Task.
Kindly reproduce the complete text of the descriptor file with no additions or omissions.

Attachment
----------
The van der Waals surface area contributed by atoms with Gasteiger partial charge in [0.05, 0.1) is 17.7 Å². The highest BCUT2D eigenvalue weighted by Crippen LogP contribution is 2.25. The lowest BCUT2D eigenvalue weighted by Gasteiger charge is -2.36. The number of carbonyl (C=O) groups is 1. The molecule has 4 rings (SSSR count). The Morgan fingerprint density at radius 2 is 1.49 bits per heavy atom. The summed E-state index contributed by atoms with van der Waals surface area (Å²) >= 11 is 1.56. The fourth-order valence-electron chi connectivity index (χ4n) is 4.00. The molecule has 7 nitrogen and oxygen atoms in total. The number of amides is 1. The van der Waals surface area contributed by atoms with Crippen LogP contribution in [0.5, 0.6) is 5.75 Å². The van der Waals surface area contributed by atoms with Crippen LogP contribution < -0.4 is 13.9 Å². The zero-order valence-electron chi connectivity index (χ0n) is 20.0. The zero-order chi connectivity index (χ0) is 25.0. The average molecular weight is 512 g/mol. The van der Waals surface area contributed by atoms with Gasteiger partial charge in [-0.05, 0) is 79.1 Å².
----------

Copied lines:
The van der Waals surface area contributed by atoms with Gasteiger partial charge in [0.05, 0.1) is 17.7 Å². The highest BCUT2D eigenvalue weighted by Crippen LogP contribution is 2.25. The lowest BCUT2D eigenvalue weighted by Gasteiger charge is -2.36. The number of carbonyl (C=O) groups is 1. The molecule has 4 rings (SSSR count). The Morgan fingerprint density at radius 2 is 1.49 bits per heavy atom. The summed E-state index contributed by atoms with van der Waals surface area (Å²) >= 11 is 1.56. The fourth-order valence-electron chi connectivity index (χ4n) is 4.00. The molecule has 7 nitrogen and oxygen atoms in total. The number of amides is 1. The van der Waals surface area contributed by atoms with Crippen LogP contribution in [0.5, 0.6) is 5.75 Å². The van der Waals surface area contributed by atoms with Crippen LogP contribution < -0.4 is 13.9 Å². The zero-order valence-electron chi connectivity index (χ0n) is 20.0. The zero-order chi connectivity index (χ0) is 25.0. The average molecular weight is 512 g/mol. The van der Waals surface area contributed by atoms with Gasteiger partial charge in [-0.05, 0) is 79.1 Å².